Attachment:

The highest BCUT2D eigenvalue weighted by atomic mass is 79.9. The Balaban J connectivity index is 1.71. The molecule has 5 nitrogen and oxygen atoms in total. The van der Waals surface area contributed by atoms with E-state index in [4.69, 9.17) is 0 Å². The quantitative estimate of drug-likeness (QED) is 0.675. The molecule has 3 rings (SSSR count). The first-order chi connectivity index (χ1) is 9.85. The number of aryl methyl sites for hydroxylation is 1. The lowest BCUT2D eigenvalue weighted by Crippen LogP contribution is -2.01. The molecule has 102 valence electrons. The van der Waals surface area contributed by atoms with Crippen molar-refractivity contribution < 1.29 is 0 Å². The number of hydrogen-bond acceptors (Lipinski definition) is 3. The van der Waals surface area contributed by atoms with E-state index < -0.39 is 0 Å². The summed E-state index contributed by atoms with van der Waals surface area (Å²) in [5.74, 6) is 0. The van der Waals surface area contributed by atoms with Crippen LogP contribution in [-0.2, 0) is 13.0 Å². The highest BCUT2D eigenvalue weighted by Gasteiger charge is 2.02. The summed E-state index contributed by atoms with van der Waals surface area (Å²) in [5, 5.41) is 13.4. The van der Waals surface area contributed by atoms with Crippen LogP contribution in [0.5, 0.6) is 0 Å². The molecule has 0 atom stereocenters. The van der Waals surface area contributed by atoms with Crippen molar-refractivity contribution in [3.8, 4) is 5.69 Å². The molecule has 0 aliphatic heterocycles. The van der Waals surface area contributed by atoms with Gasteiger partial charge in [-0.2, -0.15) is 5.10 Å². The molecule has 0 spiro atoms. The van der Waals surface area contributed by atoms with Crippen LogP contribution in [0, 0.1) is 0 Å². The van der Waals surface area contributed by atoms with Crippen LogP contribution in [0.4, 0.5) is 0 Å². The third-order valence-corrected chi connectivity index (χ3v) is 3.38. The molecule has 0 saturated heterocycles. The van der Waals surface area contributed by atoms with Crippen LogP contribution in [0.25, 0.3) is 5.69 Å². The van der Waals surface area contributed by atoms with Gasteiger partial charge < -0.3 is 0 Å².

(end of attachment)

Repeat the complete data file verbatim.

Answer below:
The highest BCUT2D eigenvalue weighted by atomic mass is 79.9. The Balaban J connectivity index is 1.71. The molecule has 5 nitrogen and oxygen atoms in total. The van der Waals surface area contributed by atoms with E-state index in [4.69, 9.17) is 0 Å². The quantitative estimate of drug-likeness (QED) is 0.675. The molecule has 3 rings (SSSR count). The first-order chi connectivity index (χ1) is 9.85. The number of aryl methyl sites for hydroxylation is 1. The lowest BCUT2D eigenvalue weighted by Crippen LogP contribution is -2.01. The molecule has 102 valence electrons. The van der Waals surface area contributed by atoms with Crippen molar-refractivity contribution < 1.29 is 0 Å². The number of hydrogen-bond acceptors (Lipinski definition) is 3. The van der Waals surface area contributed by atoms with E-state index < -0.39 is 0 Å². The summed E-state index contributed by atoms with van der Waals surface area (Å²) in [5.74, 6) is 0. The van der Waals surface area contributed by atoms with Crippen LogP contribution in [-0.2, 0) is 13.0 Å². The highest BCUT2D eigenvalue weighted by Gasteiger charge is 2.02. The summed E-state index contributed by atoms with van der Waals surface area (Å²) in [5, 5.41) is 13.4. The van der Waals surface area contributed by atoms with Crippen LogP contribution in [0.5, 0.6) is 0 Å². The molecule has 0 atom stereocenters. The van der Waals surface area contributed by atoms with Crippen molar-refractivity contribution in [3.8, 4) is 5.69 Å². The molecule has 0 aliphatic heterocycles. The van der Waals surface area contributed by atoms with Gasteiger partial charge in [-0.2, -0.15) is 5.10 Å². The molecule has 0 spiro atoms. The van der Waals surface area contributed by atoms with Crippen LogP contribution in [0, 0.1) is 0 Å². The van der Waals surface area contributed by atoms with Crippen LogP contribution in [0.4, 0.5) is 0 Å². The third-order valence-corrected chi connectivity index (χ3v) is 3.38. The molecule has 0 saturated heterocycles. The van der Waals surface area contributed by atoms with Crippen LogP contribution in [0.25, 0.3) is 5.69 Å². The van der Waals surface area contributed by atoms with Gasteiger partial charge < -0.3 is 0 Å².